Peanut Program: Changes Are Needed to Make the Program Responsive to Market Forces - GAO Report
|Date:||March 10, 1993|
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Gross national product
USDA Peanut Program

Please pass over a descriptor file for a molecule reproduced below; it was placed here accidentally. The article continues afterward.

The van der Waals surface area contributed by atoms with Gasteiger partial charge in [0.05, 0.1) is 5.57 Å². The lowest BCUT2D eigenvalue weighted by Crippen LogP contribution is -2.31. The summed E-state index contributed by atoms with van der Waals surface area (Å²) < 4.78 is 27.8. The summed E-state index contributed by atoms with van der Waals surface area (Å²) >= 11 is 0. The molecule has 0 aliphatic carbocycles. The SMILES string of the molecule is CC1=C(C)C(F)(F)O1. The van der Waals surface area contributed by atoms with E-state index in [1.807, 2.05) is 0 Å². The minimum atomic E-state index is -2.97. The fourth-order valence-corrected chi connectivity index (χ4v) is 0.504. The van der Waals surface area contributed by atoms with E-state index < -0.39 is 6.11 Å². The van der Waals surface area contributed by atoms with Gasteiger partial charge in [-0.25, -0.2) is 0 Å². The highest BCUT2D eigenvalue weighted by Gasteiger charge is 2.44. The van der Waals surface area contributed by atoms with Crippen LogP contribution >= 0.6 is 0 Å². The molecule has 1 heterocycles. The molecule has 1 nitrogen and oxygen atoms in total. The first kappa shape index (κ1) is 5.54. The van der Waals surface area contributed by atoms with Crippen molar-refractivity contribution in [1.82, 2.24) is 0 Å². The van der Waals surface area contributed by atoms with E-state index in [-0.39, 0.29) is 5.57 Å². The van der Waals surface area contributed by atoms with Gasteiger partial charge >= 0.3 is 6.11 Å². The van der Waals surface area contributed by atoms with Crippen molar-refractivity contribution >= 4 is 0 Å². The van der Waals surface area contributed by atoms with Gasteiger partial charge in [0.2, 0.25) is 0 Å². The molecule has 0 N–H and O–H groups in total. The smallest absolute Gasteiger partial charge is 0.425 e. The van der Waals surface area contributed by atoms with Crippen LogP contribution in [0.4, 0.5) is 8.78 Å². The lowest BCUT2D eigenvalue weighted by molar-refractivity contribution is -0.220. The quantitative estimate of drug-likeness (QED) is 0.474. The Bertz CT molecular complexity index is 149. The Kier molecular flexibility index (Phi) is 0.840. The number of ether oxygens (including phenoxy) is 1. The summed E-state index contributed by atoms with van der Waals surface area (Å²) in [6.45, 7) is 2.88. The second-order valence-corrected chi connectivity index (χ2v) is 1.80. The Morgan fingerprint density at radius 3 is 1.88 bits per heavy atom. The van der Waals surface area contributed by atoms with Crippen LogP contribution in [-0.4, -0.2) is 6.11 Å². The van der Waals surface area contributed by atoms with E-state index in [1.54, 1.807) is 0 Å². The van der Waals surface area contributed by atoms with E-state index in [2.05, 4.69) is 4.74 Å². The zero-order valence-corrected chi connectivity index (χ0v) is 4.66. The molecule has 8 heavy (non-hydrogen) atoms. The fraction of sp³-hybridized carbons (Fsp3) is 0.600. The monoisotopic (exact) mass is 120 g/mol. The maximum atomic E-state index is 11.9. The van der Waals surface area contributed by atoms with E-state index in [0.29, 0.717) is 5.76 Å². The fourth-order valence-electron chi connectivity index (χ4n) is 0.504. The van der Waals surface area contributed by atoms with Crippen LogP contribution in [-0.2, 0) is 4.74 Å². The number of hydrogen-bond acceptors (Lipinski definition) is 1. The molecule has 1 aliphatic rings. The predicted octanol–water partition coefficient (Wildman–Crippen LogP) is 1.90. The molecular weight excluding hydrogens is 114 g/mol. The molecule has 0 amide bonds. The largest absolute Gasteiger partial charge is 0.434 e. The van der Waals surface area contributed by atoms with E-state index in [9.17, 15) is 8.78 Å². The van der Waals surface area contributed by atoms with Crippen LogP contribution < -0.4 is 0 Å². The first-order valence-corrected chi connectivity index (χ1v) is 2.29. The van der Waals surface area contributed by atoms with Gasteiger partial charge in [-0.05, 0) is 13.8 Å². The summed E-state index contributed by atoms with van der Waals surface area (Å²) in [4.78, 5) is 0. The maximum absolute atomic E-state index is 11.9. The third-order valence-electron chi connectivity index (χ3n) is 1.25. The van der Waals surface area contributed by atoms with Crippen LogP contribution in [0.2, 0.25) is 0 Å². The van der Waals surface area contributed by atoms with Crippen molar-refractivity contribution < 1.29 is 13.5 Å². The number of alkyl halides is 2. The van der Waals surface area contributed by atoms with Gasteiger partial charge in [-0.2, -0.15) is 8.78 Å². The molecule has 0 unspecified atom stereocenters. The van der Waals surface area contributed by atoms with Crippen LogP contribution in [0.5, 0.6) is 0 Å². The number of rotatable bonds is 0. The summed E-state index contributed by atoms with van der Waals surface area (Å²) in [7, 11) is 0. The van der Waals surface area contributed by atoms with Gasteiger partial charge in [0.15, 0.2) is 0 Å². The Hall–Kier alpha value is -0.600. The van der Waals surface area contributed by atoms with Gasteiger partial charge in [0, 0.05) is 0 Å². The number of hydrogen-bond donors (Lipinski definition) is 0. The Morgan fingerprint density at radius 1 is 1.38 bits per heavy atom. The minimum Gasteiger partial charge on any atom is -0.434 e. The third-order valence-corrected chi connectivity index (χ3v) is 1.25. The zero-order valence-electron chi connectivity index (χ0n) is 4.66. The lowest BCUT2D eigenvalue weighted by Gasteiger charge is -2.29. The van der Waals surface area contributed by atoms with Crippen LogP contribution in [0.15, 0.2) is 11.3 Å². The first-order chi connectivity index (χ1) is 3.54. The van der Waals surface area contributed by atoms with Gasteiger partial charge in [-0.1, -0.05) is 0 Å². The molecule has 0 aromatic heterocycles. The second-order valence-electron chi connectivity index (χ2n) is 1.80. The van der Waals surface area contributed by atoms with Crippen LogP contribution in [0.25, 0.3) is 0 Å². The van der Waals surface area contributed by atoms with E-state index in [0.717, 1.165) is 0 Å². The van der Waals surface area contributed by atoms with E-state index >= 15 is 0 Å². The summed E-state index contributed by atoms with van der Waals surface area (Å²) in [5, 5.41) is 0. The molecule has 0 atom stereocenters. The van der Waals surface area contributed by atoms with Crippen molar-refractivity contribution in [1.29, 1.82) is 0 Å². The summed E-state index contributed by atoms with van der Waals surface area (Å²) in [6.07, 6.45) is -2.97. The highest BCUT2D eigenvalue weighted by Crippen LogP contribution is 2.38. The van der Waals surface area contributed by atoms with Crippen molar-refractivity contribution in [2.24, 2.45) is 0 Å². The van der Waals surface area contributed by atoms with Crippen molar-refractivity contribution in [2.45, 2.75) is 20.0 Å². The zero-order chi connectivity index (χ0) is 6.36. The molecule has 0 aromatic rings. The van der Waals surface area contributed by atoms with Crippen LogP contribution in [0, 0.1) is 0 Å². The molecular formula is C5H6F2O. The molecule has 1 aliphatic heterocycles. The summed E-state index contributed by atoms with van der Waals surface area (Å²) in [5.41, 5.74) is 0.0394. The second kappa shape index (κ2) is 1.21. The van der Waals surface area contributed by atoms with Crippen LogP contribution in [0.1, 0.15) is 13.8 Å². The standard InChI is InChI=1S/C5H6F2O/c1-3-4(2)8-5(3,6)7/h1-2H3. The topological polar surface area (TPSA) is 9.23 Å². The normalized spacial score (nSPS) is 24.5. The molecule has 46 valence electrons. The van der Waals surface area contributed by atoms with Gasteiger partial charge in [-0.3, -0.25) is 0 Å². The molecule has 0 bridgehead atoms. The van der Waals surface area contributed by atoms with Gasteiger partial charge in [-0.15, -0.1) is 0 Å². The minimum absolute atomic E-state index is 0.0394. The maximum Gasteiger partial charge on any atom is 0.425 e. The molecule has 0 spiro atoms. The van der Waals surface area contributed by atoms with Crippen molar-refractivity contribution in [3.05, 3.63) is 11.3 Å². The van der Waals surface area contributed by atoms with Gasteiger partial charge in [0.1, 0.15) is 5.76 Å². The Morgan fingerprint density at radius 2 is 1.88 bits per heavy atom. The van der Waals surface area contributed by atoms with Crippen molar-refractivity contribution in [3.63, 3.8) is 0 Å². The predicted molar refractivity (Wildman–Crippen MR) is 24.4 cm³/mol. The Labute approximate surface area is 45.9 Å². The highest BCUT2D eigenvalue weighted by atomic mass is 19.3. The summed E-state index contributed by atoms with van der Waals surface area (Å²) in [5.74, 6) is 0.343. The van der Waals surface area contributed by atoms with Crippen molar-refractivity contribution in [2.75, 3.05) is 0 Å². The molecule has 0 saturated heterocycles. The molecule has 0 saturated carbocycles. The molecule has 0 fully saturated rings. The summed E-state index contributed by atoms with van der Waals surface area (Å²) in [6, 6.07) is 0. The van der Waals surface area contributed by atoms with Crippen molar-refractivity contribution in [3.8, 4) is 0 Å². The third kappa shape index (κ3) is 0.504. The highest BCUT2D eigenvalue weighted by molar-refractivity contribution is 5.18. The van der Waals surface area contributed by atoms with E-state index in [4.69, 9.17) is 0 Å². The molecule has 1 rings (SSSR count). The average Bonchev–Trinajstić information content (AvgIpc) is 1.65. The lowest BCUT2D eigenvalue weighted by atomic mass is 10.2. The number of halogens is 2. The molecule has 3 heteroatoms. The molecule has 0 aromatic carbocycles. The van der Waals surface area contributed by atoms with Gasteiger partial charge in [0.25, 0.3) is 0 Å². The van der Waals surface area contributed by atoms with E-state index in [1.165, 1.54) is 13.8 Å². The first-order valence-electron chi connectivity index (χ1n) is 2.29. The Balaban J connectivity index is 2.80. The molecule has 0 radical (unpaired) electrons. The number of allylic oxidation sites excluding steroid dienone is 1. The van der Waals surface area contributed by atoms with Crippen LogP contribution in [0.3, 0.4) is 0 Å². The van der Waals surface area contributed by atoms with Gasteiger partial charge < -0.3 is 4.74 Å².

The U.S. Department of Agriculture's (USDA) peanut program has been a steady source of income for farmers and has generally stabilized the U.S. peanut supply. Yet peanut farming, like much of U.S. agriculture, has undergone profound changes since the 1930s. Small farms have gradually been bought out and consolidated into large-scale operations. By 1991, about one-fourth of all producers controlled more than 80 percent of the peanut quota. Today, the small number of producers who hold most of the quota are reaping huge profits from the program. Because the yearly quota support price since 1982 has been well above production costs, quota peanut producers have received, on average, a 51-percent minimum net return after costs. The peanut program also benefits individuals who own farms with assigned quota but choose to sell or rent their quota to others. Economic studies and GAO's analysis show that the peanut program adds from $314 million to $513 million each year to consumers' costs of buying peanuts. At the same time, USDA spends tens of millions of dollars each year to run the peanut program, make mandatory payments to producers, and cover the high cost of peanut products it buys under various food assistance programs. Finally, the program, by boosting the volume of U.S. peanuts available for export, may be lowering prices paid for peanuts abroad.